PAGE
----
Available on Netflix via MADHOUSE
If you’re like me and never watch anime, it is pretty important to know that: THIS IS NOT POKÉMON (IT IS NOT OKAY FOR YOUR LITTLE COUSINS).
One-Punch Man follows Saitama, a prematurely bald young man, who wants to be a hero for fun. He also can obliterate essentially anything in one punch (like the title suggests). Throughout the twelve episodes we see Saitama make friends, defeat many ridiculous foes (such as a freaking bipedal crab human thing) in silly, humourous ways, and try to be officially recognized as a hero. The show started as a viral Japanese web comic way back in 2009 and, due to its popularity, gradually developed into an anime that is now available on Netflix for you to consume all in one sitting…because Netflix loves keeping me from being productive ever again.
Throughout season one, One-Punch Man offers really gorgeously animated environments and characters. The animation is especially great in the many combat scenes where the action is gigantic and exciting, then you see Saitama make a dumb Caillou face you’ve probably seen in memes and the enemy typically explodes in a fun, gory way. There are a lot of great goofs that play off the now very common superhero tropes. Be it from an obnoxiously large footprint wiping out most of a city, to Saitama interrupting a nemesis and letting them know that he doesn’t want to hear their backstory, there are a lot of really good jokes in the writing. Beyond that the animation is super funny, too: climactic fights are often built up super well and then ended with that dumb meme-y face Saitama make as he punches them once and obliterates them. Other than the humour, the writing is often pretty good as well! I often had questions answered by the show before I had asked them and there are several instances where an idea presented early on is brought up again with a very satisfying payoff.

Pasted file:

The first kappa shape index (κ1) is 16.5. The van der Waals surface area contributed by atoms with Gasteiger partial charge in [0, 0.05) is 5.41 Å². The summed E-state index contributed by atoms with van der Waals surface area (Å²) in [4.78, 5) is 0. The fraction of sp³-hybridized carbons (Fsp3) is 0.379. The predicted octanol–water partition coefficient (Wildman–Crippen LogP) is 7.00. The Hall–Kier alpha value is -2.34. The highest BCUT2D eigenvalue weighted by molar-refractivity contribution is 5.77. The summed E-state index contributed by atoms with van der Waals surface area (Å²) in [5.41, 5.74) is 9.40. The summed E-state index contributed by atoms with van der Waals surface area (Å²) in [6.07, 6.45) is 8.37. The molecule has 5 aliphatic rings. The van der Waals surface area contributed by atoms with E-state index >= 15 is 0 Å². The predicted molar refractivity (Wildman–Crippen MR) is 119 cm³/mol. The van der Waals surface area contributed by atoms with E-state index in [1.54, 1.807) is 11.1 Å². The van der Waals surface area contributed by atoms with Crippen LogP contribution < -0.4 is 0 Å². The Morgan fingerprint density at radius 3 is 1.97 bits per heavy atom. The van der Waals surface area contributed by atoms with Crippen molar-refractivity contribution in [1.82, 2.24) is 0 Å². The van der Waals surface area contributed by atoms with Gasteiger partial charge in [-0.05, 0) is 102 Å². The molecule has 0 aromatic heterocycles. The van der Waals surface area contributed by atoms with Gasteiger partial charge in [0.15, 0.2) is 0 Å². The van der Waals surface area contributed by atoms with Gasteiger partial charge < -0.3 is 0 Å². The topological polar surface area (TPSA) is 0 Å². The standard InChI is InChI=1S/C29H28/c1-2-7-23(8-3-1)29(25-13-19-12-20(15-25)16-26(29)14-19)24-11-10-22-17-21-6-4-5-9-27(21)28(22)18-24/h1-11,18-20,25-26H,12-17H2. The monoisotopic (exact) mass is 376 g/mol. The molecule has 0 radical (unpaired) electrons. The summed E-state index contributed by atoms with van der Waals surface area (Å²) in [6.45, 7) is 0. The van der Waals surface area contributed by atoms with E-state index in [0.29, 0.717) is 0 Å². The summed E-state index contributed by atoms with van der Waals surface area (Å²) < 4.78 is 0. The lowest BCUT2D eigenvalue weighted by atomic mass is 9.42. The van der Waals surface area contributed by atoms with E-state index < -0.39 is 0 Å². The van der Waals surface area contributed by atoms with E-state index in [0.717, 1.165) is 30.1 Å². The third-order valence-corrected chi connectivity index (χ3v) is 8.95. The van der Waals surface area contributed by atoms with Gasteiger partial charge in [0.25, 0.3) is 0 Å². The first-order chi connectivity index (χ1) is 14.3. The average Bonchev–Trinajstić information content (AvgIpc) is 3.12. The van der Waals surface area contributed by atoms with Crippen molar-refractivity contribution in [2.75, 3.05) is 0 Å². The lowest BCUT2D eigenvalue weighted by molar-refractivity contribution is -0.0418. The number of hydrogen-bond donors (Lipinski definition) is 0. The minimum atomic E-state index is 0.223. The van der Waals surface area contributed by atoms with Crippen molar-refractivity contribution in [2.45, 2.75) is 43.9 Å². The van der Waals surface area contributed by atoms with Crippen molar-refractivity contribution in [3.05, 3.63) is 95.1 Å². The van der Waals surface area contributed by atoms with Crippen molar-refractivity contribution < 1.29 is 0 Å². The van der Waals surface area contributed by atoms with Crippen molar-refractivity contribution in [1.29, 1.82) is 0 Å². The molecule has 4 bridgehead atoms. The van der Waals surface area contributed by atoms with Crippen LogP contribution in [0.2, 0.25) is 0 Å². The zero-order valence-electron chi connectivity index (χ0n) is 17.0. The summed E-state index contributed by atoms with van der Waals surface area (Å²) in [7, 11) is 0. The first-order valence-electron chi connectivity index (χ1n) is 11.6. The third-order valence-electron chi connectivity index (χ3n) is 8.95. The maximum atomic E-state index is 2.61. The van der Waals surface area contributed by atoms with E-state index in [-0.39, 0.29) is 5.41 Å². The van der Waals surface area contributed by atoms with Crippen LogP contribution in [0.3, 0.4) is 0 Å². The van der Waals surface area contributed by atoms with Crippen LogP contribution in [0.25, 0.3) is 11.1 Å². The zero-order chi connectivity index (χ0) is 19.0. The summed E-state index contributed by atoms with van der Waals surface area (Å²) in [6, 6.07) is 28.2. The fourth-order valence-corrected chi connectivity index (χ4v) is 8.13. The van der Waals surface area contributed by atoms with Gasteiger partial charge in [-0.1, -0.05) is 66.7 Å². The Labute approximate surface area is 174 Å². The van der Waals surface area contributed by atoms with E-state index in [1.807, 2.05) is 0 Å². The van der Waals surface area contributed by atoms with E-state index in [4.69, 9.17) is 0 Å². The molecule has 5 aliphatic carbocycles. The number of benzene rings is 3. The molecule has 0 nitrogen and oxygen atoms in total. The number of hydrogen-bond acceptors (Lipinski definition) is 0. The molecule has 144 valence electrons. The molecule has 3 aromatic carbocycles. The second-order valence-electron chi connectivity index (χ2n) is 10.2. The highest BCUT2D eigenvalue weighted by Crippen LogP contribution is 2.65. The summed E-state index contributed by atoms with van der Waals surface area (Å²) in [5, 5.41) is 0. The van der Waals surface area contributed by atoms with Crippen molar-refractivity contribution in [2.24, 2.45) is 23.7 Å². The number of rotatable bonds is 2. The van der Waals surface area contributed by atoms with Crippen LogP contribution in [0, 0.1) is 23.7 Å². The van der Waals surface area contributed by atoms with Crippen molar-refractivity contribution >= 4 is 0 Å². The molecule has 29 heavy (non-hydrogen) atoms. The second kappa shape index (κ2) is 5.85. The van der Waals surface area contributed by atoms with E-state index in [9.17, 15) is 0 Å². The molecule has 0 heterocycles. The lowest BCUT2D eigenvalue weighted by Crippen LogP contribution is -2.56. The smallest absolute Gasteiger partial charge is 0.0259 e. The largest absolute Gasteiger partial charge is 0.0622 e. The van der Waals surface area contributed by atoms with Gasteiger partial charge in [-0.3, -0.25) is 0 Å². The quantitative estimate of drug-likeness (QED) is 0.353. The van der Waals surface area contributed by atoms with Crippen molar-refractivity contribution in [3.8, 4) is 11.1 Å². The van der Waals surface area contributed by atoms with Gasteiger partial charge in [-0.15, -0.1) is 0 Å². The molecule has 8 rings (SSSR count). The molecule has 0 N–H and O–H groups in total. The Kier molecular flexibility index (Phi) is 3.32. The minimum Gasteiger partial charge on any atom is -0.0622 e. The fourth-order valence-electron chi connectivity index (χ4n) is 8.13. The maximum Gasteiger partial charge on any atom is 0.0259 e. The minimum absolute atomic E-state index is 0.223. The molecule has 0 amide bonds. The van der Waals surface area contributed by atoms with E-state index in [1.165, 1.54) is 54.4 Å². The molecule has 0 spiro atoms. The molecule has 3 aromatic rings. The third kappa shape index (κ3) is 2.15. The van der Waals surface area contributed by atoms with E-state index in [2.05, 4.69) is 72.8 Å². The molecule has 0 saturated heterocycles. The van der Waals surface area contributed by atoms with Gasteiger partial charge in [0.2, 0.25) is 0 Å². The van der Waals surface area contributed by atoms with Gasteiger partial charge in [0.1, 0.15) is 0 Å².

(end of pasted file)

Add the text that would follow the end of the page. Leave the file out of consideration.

Unfortunately, the show does take pretty big missteps. An argument can definitely be made for it being pretty sexist, but it is also pretty blatantly homophobic. There is one openly gay character in the anime, and they are presented in a stereotypical physical and vocal fashion. The show also suggests that this character sexually assaults almost every man he finds attractive. Other than presenting a really poor image of a gay character, there are several instances where the joke the show presents essentially has the punch line, “Haha, ’cause he’s gay,” in response things such as that character being really creepy or stripping down naked before fighting. It is incredibly juvenile and did make the few episodes featuring this character difficult to enjoy.
In the end One-Punch Man is silly, ridiculous fun. It is apparent that a lot of work and care has gone into it, but the juvenile approach to humour shouldn’t be applied across the board. It’s funny when a big fight turns out to be really inconsequential, or the gore is over the top, but it isn’t t when it treats homosexuality as a joke that should be laughed at. While it lacks tact in this regard in a few episodes, I was able to enjoy the show overall. It is legitimately very funny, but be aware that it can be grossly juvenile — even if only in select episodes.